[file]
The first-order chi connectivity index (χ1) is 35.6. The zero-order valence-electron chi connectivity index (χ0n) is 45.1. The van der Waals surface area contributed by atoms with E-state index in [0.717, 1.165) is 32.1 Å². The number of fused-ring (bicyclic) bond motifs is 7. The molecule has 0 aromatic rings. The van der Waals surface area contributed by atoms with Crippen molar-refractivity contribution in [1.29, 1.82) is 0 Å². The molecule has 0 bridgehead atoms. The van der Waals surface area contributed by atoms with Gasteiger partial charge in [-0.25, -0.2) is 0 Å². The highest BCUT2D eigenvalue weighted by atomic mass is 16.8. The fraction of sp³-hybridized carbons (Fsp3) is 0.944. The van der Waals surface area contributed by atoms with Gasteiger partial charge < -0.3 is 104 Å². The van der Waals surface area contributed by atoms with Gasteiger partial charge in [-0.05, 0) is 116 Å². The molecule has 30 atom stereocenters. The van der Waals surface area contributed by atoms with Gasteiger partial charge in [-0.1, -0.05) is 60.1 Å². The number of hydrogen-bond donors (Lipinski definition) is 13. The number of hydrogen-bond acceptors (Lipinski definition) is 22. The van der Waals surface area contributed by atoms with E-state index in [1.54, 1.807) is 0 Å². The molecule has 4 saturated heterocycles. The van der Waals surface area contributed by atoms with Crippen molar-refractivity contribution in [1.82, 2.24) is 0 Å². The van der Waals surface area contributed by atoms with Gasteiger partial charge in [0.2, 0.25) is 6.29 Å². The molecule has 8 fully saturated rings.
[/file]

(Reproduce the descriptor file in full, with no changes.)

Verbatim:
The first-order chi connectivity index (χ1) is 35.6. The zero-order valence-electron chi connectivity index (χ0n) is 45.1. The van der Waals surface area contributed by atoms with E-state index in [0.717, 1.165) is 32.1 Å². The number of fused-ring (bicyclic) bond motifs is 7. The molecule has 0 aromatic rings. The van der Waals surface area contributed by atoms with Crippen molar-refractivity contribution in [1.29, 1.82) is 0 Å². The molecule has 0 bridgehead atoms. The van der Waals surface area contributed by atoms with Gasteiger partial charge in [-0.25, -0.2) is 0 Å². The highest BCUT2D eigenvalue weighted by atomic mass is 16.8. The fraction of sp³-hybridized carbons (Fsp3) is 0.944. The van der Waals surface area contributed by atoms with Gasteiger partial charge < -0.3 is 104 Å². The van der Waals surface area contributed by atoms with Gasteiger partial charge in [-0.05, 0) is 116 Å². The molecule has 30 atom stereocenters. The van der Waals surface area contributed by atoms with Gasteiger partial charge in [-0.1, -0.05) is 60.1 Å². The number of hydrogen-bond donors (Lipinski definition) is 13. The number of hydrogen-bond acceptors (Lipinski definition) is 22. The van der Waals surface area contributed by atoms with E-state index in [1.54, 1.807) is 0 Å². The molecule has 4 saturated heterocycles. The van der Waals surface area contributed by atoms with Crippen molar-refractivity contribution in [1.82, 2.24) is 0 Å². The van der Waals surface area contributed by atoms with Gasteiger partial charge in [0.2, 0.25) is 6.29 Å². The molecule has 8 fully saturated rings.